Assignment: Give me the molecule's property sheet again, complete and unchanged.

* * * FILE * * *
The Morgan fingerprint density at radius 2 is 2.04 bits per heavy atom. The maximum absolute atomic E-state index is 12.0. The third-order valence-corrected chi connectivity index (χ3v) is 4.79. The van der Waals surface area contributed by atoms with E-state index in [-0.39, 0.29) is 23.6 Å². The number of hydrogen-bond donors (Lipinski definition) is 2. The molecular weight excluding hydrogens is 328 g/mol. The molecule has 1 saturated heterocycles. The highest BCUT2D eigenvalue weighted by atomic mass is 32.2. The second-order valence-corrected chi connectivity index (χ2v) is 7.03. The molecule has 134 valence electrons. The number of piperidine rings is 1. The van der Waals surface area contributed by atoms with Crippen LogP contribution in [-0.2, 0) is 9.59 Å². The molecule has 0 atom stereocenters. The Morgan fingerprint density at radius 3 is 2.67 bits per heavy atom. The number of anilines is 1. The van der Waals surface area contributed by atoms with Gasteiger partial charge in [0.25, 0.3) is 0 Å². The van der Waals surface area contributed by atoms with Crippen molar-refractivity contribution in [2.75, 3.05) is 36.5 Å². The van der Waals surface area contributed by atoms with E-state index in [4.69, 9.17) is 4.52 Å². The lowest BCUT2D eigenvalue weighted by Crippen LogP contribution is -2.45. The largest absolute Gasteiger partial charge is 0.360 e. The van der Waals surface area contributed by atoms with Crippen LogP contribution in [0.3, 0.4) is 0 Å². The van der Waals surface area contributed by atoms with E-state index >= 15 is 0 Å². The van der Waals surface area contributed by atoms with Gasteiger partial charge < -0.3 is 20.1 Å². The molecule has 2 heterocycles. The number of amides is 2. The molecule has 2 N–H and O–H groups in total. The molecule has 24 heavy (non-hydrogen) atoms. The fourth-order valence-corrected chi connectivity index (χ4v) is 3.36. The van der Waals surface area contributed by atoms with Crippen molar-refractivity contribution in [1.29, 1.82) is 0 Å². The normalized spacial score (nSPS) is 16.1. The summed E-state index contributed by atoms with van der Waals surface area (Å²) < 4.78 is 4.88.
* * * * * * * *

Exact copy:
The Morgan fingerprint density at radius 2 is 2.04 bits per heavy atom. The maximum absolute atomic E-state index is 12.0. The third-order valence-corrected chi connectivity index (χ3v) is 4.79. The van der Waals surface area contributed by atoms with E-state index in [-0.39, 0.29) is 23.6 Å². The number of hydrogen-bond donors (Lipinski definition) is 2. The molecular weight excluding hydrogens is 328 g/mol. The molecule has 1 saturated heterocycles. The highest BCUT2D eigenvalue weighted by atomic mass is 32.2. The second-order valence-corrected chi connectivity index (χ2v) is 7.03. The molecule has 134 valence electrons. The number of piperidine rings is 1. The van der Waals surface area contributed by atoms with Crippen LogP contribution in [-0.2, 0) is 9.59 Å². The molecule has 0 atom stereocenters. The Morgan fingerprint density at radius 3 is 2.67 bits per heavy atom. The number of anilines is 1. The van der Waals surface area contributed by atoms with Gasteiger partial charge in [0.25, 0.3) is 0 Å². The van der Waals surface area contributed by atoms with Crippen molar-refractivity contribution in [2.75, 3.05) is 36.5 Å². The van der Waals surface area contributed by atoms with E-state index in [4.69, 9.17) is 4.52 Å². The lowest BCUT2D eigenvalue weighted by Crippen LogP contribution is -2.45. The largest absolute Gasteiger partial charge is 0.360 e. The van der Waals surface area contributed by atoms with Crippen LogP contribution in [0.3, 0.4) is 0 Å². The van der Waals surface area contributed by atoms with E-state index >= 15 is 0 Å². The van der Waals surface area contributed by atoms with Gasteiger partial charge < -0.3 is 20.1 Å². The molecule has 2 heterocycles. The number of amides is 2. The molecule has 2 N–H and O–H groups in total. The molecule has 24 heavy (non-hydrogen) atoms. The fourth-order valence-corrected chi connectivity index (χ4v) is 3.36. The van der Waals surface area contributed by atoms with Crippen molar-refractivity contribution in [1.29, 1.82) is 0 Å². The normalized spacial score (nSPS) is 16.1. The summed E-state index contributed by atoms with van der Waals surface area (Å²) < 4.78 is 4.88.